What Did Britain Think of The French Revolution?

Alice Roberts

4 mins

24 Oct 2019

On the afternoon of 14 July 1789, an angry mob stormed the Bastille, France’s political prison and the representation of royal authority in Paris. It was one of the most iconic events of the French Revolution. But how did Britain react to events across the channel?

Immediate reactions

In Britain, reactions were mixed. The London Chronicle announced,

‘In every province of this great kingdom the flame of liberty has burst forth,’

but warned that

‘before they have accomplished their end, France will be deluged with blood.’

There was a great deal of sympathy with the revolutionaries, as several English commentators considered their actions akin to those of the American Revolutionaries. Both revolutions appeared as popular uprisings, reacting to the unjust taxation of authoritarian rule.

Many people in Britain saw early French riots as a justified reaction to the taxes of Louis XVI’s reign.

Some assumed this was the natural course of history. Were these French Revolutionaries clearing the path for the establishment of a constitutional monarchy, in their own version of England’s ‘Glorious Revolution’ – albeit a century later? The leader of the Whig opposition, Charles Fox, seemed to think so. When hearing about the storming of the Bastille, he declared

‘How much the greatest event that ever happened, and how much the best’.

The majority of the British establishment strongly opposed the revolution. They were highly sceptical of the comparison to British events of 1688, arguing the two events were totally different in character. A headline in The English Chronicle reported the events with heavy scorn and sarcasm, laden with exclamation marks, declaring,

‘Thus has the hand of JUSTICE been brought upon France … the great and glorious REVOLUTION’

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Burke’s Reflections on the Revolution in France

This was compellingly vocalised by the Whig politician, Edmund Burke, in Reflections on the Revolution in France published in 1790. Although Burke initially supported the revolution in its early days, by October 1789 he wrote to a French politician,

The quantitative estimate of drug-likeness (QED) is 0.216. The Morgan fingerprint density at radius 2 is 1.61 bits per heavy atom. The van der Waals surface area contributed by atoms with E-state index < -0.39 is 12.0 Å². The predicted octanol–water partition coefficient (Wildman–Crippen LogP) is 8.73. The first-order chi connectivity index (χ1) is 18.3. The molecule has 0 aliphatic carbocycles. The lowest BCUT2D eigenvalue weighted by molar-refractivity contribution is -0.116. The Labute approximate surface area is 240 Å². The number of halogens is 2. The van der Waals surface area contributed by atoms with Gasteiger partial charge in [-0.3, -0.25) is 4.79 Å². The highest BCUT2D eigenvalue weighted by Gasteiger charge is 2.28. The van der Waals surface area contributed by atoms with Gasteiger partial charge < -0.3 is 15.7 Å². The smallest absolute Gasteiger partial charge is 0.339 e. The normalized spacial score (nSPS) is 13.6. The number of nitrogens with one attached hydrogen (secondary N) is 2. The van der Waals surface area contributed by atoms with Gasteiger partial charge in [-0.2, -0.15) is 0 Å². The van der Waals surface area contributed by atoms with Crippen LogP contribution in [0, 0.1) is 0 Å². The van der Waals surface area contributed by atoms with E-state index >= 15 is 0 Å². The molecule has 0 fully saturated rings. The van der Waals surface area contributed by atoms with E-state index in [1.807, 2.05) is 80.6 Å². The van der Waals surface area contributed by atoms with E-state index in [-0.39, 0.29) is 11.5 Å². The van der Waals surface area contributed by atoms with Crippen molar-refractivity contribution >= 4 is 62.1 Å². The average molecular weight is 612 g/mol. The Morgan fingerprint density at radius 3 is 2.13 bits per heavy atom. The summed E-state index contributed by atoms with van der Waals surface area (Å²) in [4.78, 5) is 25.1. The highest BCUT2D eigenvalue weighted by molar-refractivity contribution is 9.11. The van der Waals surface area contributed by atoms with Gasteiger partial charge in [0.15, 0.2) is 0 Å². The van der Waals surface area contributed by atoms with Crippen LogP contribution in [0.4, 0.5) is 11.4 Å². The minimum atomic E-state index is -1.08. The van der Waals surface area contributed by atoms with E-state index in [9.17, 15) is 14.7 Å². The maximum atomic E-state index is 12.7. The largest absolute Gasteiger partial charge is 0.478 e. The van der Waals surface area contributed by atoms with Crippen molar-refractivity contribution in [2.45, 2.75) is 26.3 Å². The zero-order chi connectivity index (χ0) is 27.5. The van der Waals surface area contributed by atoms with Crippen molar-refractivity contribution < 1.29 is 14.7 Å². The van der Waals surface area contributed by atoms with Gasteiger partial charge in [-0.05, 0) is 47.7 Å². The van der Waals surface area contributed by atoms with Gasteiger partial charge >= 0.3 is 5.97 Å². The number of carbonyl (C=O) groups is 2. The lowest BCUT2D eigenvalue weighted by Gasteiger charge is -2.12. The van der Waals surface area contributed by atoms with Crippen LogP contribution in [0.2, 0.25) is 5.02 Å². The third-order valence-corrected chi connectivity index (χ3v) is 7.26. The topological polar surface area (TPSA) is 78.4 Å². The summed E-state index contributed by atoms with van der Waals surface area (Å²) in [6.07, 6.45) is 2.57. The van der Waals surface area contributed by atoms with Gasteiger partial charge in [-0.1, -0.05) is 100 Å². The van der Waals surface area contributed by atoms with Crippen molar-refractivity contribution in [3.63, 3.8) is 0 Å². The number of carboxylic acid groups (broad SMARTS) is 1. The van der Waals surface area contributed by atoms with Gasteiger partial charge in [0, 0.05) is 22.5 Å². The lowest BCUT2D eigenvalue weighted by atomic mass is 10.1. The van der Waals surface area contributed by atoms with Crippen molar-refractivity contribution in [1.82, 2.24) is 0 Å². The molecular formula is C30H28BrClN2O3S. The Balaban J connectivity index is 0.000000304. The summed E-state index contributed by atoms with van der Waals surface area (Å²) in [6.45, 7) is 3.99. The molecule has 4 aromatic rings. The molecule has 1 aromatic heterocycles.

‘You may have subverted Monarchy, but not recover’d freedom’

His Reflections was an immediate best-seller, appealing particularly to the landed classes, and has been considered a key work in the principles of conservatism.

This print depicts the intellectual ideas which sustained the 1790s. The Prime Minister, William Pitt, steers Britannia on a middle course. He seeks to avoid two terrors: the Rock of Democracy on the left (surmounted by a French bonnet rouge) and the Whirlpool of Arbitrary-Power on the right (representing monarchical authority).

Although Burke detested divinely appointed monarchy and believed people had every right to depose an oppressive government, he condemned the actions in France. His argument arose from the central importance of private property and tradition, which gave citizens a stake in their nation’s social order. He argued for gradual, constitutional reform, not revolution.

Most impressively, Burke predicted the Revolution would make the army ‘mutinous and full of faction’ and a ‘popular general’, would become ‘master of your assembly, the master of your whole republic’. Napoleon certainly filled this prediction, two years after Burke’s death.

Paine’s rebuttal

The success of Burke’s pamphlet was soon overshadowed by a reactionary publication by Thomas Paine, a child of the Enlightenment. In 1791, Paine wrote a 90,000-word abstract tract called Rights of Man. It sold nearly a million copies, appealing to reformers, Protestant dissenters, London craftsman and the skilled factory-hands of the new industrial north.